It was a great move by Stewart. He may have some more in store for the next nine races.

Saturday, September 3, 2011

Hot water in Hotlanta and picks

It's hard to imagine being too busy to go to the White House if the President calls and asks for your attendance. Whether you agree with his policies or not, if you are too busy to meet the President, unless you are a regular at the White House, then maybe you are just too busy.
But that's the way it is in NASCAR these days. So, when the President invited five-time defending NASCAR Sprint Cup champion Jimmie Johnson and the rest of last year's qualifiers for the Chase of the Championship, all of the 12 could not make it.
It didn't have as much to do with politics as it did with economics. Drivers are often locked into special appearances for key sponsors, or potential sponsors, months ahead of time. So, if they have to cancel one of those appearances for anything less than a death in the family, it could very likely cost them financing for a ride in the short-term or long-term. So, sometimes you just do what have to do, even if it means turning down the President.
Many Sprint Cup drivers are concerned with the short-term, especially with just two races left in NASCAR's regular season. The top 10 in points are guaranteed a spot in the Chase, or NASCAR's playoffs, and the final two Chase spots go to the drivers with the most wins in the top 20 in points.
The first race is Sunday night in Atlanta.
Here's a quick look at how the chase to get into THE CHASE looks.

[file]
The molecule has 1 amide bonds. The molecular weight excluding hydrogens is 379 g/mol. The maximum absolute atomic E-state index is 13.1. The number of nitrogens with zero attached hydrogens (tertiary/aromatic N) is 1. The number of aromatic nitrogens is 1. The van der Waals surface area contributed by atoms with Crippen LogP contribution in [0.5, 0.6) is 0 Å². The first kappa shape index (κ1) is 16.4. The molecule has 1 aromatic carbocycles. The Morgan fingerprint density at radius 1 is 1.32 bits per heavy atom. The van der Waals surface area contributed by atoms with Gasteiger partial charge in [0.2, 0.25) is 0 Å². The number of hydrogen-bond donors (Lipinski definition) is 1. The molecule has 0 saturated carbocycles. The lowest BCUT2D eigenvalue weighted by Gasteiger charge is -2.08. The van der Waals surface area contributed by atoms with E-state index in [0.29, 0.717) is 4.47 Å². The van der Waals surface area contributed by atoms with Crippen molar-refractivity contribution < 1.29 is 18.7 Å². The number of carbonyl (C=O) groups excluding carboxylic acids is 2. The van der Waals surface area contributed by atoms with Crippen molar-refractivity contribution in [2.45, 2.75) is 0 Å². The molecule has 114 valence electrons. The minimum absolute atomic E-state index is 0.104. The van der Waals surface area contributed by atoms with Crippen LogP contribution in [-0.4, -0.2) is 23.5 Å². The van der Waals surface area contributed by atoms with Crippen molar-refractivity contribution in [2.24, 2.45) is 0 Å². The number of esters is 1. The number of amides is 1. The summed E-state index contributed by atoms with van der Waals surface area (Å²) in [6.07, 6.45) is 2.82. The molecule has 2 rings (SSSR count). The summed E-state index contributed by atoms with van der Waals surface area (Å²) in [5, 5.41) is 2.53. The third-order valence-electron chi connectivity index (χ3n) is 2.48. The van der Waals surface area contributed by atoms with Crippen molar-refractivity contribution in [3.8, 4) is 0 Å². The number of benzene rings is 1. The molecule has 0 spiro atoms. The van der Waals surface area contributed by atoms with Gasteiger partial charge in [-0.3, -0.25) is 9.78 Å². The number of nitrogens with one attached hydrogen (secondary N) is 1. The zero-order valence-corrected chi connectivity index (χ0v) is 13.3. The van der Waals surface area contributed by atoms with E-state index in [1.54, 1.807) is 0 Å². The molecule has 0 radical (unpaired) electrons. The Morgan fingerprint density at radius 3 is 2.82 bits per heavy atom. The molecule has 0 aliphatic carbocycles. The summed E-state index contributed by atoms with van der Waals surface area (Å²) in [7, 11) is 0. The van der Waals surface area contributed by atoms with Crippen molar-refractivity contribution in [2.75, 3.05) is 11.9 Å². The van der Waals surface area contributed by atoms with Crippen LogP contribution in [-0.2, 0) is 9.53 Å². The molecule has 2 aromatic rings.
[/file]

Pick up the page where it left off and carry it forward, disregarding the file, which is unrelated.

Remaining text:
These guys are already in: Kyle Busch, Johnson, Carl Edwards, Kevin Harvick, Matt Kenseth and Jeff Gordon.
That leaves six spots still up for grabs, sort of.
Ryan Newman and Kurt Busch are all but in. Newman is in if he finishes 20th or 21st and leads a lap or 22nd with the most laps led. Kurt Busch is in if he finishes seventh, eighth with one lap led or ninth with the most laps led. Any of those scenarios would put them 49 points ahead going into the final race at Richmond next Saturday night.
The two on the bubble, sitting in ninth and 10th place are Dale Earnhardt Jr. and Tony Stewart. They each could leave Atlanta with spots in the Chase, but would need some help. Junior is 39 points ahead of 11th and Stewart is 21 points ahead of 11th. But neither of them have a win, so they don't have a wild-card spot to fall back on.
Which brings us to the ... wild card.
Brad Keselowski has three wins this season and sits in 11th in points. Unless he has two complete disasters at Atlanta and Richmond and falls out of the top 20 in points, he'll make the Chase.
The final spot going into Atlanta belongs to Denny Hamlin. He's 13th in points, but has that win that 12th place holder Clint Bowyer does not. If Bowyer happens to win in Atlanta, then it would make next Saturday night at Richmond interesting on several levels.
In an entirely different matter, if Keselowski, Kyle Busch, Paul Menard or Marcus Ambrose win at Atlanta there are going to be some happy people. As part of the Sprint Summer Showdown, they would split $3 million with one third going to driver, one third to the driver's chosen charity and one third going to a lucky fan who predicted an earlier victory. Since Keselowski won twice, two fans would split a million. Still not a bad deal.
So with that in mind, here are this week's picks.

Brad Keselowski - He's on a real roll and could make two people $500,000 closer to being millionaires.
Kyle Busch - He's confident and seems ready to challenge Jimmie Johnson for the title.
Jimmie Johnson - Just when we start talking about him being ready to relinquish his crown, he reminds us he's still champion.
Tony Stewart - Desperate for a win, he may gamble late if it means a guaranteed spot in the Chase.
Kurt Busch - Always a threat in Hotlanta.
Until next time